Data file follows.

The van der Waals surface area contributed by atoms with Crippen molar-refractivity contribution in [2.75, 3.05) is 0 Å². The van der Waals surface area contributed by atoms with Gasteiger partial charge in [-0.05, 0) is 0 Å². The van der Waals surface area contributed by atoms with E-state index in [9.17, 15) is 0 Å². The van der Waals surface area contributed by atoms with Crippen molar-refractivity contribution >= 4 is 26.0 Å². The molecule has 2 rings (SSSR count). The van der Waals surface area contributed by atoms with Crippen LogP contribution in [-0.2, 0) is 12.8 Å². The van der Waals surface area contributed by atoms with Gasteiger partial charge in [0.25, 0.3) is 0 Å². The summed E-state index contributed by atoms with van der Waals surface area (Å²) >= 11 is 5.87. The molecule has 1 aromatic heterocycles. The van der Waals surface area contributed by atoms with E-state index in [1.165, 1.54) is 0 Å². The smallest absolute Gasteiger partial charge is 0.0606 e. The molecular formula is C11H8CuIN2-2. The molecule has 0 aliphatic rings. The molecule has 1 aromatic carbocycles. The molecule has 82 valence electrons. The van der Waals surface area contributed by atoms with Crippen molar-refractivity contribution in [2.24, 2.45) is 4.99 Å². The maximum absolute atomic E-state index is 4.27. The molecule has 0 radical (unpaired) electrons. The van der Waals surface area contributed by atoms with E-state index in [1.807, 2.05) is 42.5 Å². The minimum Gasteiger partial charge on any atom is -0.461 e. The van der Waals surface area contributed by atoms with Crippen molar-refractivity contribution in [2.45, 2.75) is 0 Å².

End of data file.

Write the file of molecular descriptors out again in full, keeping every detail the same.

The van der Waals surface area contributed by atoms with Crippen molar-refractivity contribution in [2.75, 3.05) is 0 Å². The van der Waals surface area contributed by atoms with Gasteiger partial charge in [-0.05, 0) is 0 Å². The van der Waals surface area contributed by atoms with E-state index in [9.17, 15) is 0 Å². The van der Waals surface area contributed by atoms with Crippen molar-refractivity contribution >= 4 is 26.0 Å². The molecule has 2 rings (SSSR count). The van der Waals surface area contributed by atoms with Crippen LogP contribution in [-0.2, 0) is 12.8 Å². The van der Waals surface area contributed by atoms with Gasteiger partial charge in [0.25, 0.3) is 0 Å². The summed E-state index contributed by atoms with van der Waals surface area (Å²) >= 11 is 5.87. The molecule has 1 aromatic heterocycles. The van der Waals surface area contributed by atoms with E-state index in [1.165, 1.54) is 0 Å². The smallest absolute Gasteiger partial charge is 0.0606 e. The molecular formula is C11H8CuIN2-2. The molecule has 0 aliphatic rings. The molecule has 1 aromatic carbocycles. The molecule has 82 valence electrons. The van der Waals surface area contributed by atoms with Crippen molar-refractivity contribution in [2.24, 2.45) is 4.99 Å². The maximum absolute atomic E-state index is 4.27. The molecule has 0 radical (unpaired) electrons. The van der Waals surface area contributed by atoms with E-state index in [1.807, 2.05) is 42.5 Å². The minimum Gasteiger partial charge on any atom is -0.461 e. The van der Waals surface area contributed by atoms with Crippen molar-refractivity contribution in [2.45, 2.75) is 0 Å².